Some States Used to Refuse to Celebrate Memorial Day. Here’s Why.

The history behind this holiday was once a dividing point for the country.

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Every Memorial Day, Americans unite to remember and honor those who gave their lives in service of our country. As worthy of a cause as that is, the way the states celebrated that idea was not uniform at first.

The holiday was originally proposed by General John Logan of the Grand Army of the Republic, a group of Union veterans. He wanted a day to honor soldiers who died in the Civil War by covering their graves with flowers. He reportedly chose May 30 because it didn’t overlap with the anniversary of any battles—and plenty of flowers would be in bloom by then.

The first Memorial Day, originally called Decoration Day, was held on May 30, 1868, at Arlington National Cemetery. A crowd of 5,000 came to decorate the graves of 20,000 Union and Confederate soldiers.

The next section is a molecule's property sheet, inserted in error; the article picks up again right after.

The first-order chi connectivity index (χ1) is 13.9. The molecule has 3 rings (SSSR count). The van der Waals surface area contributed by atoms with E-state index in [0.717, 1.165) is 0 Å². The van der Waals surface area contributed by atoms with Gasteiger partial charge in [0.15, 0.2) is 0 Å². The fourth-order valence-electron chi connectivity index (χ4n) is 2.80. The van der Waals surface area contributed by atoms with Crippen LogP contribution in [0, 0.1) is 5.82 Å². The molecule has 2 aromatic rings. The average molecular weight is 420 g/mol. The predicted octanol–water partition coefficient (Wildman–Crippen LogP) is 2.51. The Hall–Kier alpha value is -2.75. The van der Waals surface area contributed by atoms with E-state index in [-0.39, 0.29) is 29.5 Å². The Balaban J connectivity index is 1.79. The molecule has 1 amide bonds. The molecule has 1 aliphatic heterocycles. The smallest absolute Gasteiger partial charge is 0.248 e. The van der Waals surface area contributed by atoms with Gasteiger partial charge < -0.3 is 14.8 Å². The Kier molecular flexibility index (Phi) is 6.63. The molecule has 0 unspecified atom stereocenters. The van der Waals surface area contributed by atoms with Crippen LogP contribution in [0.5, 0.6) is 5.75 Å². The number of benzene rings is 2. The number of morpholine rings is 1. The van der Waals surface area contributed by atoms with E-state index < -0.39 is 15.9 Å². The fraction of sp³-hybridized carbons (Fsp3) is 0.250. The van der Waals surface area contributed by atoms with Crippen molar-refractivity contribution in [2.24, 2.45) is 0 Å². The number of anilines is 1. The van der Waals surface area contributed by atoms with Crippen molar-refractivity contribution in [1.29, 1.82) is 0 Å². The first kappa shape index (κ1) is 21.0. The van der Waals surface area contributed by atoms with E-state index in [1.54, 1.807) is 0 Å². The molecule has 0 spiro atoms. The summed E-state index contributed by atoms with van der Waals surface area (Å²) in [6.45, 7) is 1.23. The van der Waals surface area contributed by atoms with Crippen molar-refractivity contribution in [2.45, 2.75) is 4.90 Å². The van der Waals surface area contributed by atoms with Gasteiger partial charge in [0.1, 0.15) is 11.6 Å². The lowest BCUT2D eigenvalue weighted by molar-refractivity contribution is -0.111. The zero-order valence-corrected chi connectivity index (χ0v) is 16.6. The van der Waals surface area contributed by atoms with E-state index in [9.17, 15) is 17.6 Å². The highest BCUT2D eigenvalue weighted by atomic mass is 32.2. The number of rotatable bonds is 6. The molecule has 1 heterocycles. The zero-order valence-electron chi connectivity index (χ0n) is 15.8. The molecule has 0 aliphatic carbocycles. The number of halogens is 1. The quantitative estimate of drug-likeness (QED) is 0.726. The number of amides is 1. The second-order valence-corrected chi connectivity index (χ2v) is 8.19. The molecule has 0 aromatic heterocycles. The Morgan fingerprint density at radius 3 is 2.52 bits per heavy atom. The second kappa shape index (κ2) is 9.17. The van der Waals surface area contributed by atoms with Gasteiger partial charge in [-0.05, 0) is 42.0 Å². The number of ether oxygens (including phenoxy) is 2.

New York was the first state to declare Memorial Day an official holiday, and by 1890, all northern states followed suit. The South, however, didn’t acknowledge it; those states had their own days of commemoration for their dead that started as early as April of 1866, when a group of women in Mississippi decorated the graves of Confederate soldiers with graves. That’s why it’s difficult to say where the idea for the holiday originated. Many local celebrations in the north and south claim to be the “first” one.

It stayed that way until after World War I, when Memorial Day was changed to remember Americans who died fighting in any war. In 1971, the date was changed to the last Monday in May, as per the Uniform Monday Holiday Act, which moved federal holidays like Presidents’ Day to a Monday so workers could enjoy more three-day weekends.

Some southern states continue to honor the Confederate dead: January 19 in Texas; April 26 in Alabama, Florida, Georgia, and Mississippi; May 10 in South Carolina; and June 3 in Louisiana and Tennessee.

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